Heat Treating 4.0

Bringing Mature Technology into the 21st Century

by Randy Stott, Managing Editor, March/April 2017, Gear Technology

Companies in our industry have been utilizing heat treating for a very long time, and while technology continues to improve, as well as our knowledge of the many processes, many people still view this as pretty unpredictable.

In fact, sending your perfectly to-spec parts you’ve slaved over for hours to be heat treated is something that might make you cringe…

General manager for ECM USA talks about the advances and latest technology. Over the last two years “in-line” heat treating has been the trend. This process allows for bringing smaller loads to customers on an in-line basis, supplying completely heat treated gears, with low pressure carburizing, higher temperatures, and less processing time.

Another trend that has gained interest more recently is quenching in salt. This is a method that has been used in the past and still maintains its dirty, old-school image, but newer processing makes this a viable alternative, especially for gears, providing single-phase quench benefits similar to gas but less expensive, more environmentally friendly than oil, with superior heat transfer, and 99% recovery.

Read the full article at GearTechnology.com

Do No Destructive Testing

by Jack McGuinn, Sr. Editor, Jan/Feb 2013, Gear Technology

The main safety practice in the big gear industry is “if it ain’t test, don’t use it.” Israel Vasquez, an independent quality systems and NDT level 3 consultant, compares the application of NDT on large gears materials, parts and components to examination procedures practiced by today’s medical practitioners (to not harm the patient). Vasquez says “the basic principles behind NDT are to examine materials, components and/or parts for characteristics (that are) detrimental to their use (i.e., defects), by methods that will not induce physical (and costly) changes (damage) to the item being inspected.”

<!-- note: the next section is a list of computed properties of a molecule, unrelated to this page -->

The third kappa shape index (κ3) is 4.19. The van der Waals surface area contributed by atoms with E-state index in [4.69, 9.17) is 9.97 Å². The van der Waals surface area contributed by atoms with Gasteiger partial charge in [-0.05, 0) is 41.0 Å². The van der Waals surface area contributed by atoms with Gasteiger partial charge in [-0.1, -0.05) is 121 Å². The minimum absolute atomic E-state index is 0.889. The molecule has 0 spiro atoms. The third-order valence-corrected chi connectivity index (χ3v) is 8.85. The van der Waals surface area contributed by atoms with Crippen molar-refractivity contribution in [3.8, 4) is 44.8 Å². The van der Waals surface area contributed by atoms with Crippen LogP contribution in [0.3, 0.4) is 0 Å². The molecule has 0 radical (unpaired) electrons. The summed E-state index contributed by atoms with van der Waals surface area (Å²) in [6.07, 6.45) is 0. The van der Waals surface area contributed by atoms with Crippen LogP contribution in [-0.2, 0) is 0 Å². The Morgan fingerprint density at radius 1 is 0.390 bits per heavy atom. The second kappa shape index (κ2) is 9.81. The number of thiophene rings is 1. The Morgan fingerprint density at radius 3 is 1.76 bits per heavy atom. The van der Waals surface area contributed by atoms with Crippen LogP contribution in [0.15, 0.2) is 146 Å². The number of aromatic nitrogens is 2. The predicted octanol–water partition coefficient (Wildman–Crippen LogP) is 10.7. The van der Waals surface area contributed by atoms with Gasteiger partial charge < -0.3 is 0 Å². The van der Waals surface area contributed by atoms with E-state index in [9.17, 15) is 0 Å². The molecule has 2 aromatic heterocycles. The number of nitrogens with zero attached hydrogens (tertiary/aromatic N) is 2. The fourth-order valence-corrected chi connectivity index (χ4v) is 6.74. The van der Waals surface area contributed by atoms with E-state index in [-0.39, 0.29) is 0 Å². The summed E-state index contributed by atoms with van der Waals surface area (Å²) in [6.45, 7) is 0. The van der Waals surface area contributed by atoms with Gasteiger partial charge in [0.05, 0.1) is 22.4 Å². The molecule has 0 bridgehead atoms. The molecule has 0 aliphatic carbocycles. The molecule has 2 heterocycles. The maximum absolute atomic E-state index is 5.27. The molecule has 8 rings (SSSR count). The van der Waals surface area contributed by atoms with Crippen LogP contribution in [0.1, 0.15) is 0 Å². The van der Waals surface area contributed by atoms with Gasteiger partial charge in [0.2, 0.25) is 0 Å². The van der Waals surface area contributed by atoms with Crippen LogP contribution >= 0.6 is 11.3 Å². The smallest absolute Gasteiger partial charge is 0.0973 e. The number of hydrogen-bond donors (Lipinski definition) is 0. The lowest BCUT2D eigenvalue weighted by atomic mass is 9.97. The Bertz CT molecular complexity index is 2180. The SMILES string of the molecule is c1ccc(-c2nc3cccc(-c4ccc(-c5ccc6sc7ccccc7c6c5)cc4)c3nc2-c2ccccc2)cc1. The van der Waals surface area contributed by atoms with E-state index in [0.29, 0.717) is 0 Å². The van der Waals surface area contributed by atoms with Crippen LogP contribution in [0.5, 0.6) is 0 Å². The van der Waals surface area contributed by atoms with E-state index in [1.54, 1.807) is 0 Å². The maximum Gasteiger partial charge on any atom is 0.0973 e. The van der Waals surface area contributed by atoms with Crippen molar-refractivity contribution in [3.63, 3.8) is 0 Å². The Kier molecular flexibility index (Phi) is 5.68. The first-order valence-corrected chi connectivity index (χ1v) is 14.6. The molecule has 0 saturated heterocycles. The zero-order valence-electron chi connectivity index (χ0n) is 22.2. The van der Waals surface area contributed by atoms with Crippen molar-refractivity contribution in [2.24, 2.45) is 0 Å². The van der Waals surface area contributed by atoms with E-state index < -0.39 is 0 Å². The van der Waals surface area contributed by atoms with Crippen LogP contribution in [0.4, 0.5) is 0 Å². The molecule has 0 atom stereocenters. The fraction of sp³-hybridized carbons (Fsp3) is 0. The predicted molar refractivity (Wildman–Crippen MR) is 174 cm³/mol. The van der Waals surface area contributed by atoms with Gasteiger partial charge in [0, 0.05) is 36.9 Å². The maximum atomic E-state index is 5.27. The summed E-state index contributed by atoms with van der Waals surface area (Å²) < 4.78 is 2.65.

Because bigger gears have bigger manufacturing costs, non-destructive testing makes perfect sense. After all, these outsized gears are often built to order, requiring only a few pieces, sometimes just one. The amount of testing required is based on economic risk factors. Parts used in critical applications, such as aerospace, aircraft, bridges and nuclear facilities require reliability. Testing required may include any or all of the following:

  • Testing at Raw Material Source
  • Testing of Manufacturing Process
  • Initial Inspections during Installation
  • Periodic Inspections (for service-induced defects)

NDT testing uses computer and digital radiography, magnetic particles inspection and ultrasonic inspection (UT). Selection and degree of testing is often negotiated during the contract arrangements. Typically, these gears need to pass inspections for hardness, burns, cracks, inclusions, porosity and discontinuity.

Read full article in Gear Technology

World Standards Week 2012

Upcoming event: October 9-12, 2012, Washington DC

The World Standards Week (WSW) is an annual event hosted by the American National Standards Institute (ANSI) where standards and conformity professionals come together in the spirit of collaboration and cooperation. (ANSI is the coordinator of the U.S. voluntary standardization system.) ANSI will hold a new member orientation as part of WSW; the orientation will be held October 10.
Read full article in ThomasNet News

Gear Grinding gets Integrated at IMTS

by Matthew Jaster, September 10-15, 2012, Gear Technology

More than 100,000 visitors arrived at IMTS in Chicago from September 10–15, making it the strongest showing for the manufacturing technology trade show in over a decade. While many attendees and customers were looking for expert partners, some were acutely aware that they needed gear grinding capabilities that would improve grinding times without sacrificing gear quality. This meant customers were seeking Advanced Solutions.

Customers were also looking for technologically cutting edge solutions at a competitive price and process flexibility. Overall, the following features, capabilities and concepts were discussed during IMTS:

  • Faster setup times
  • Higher productivity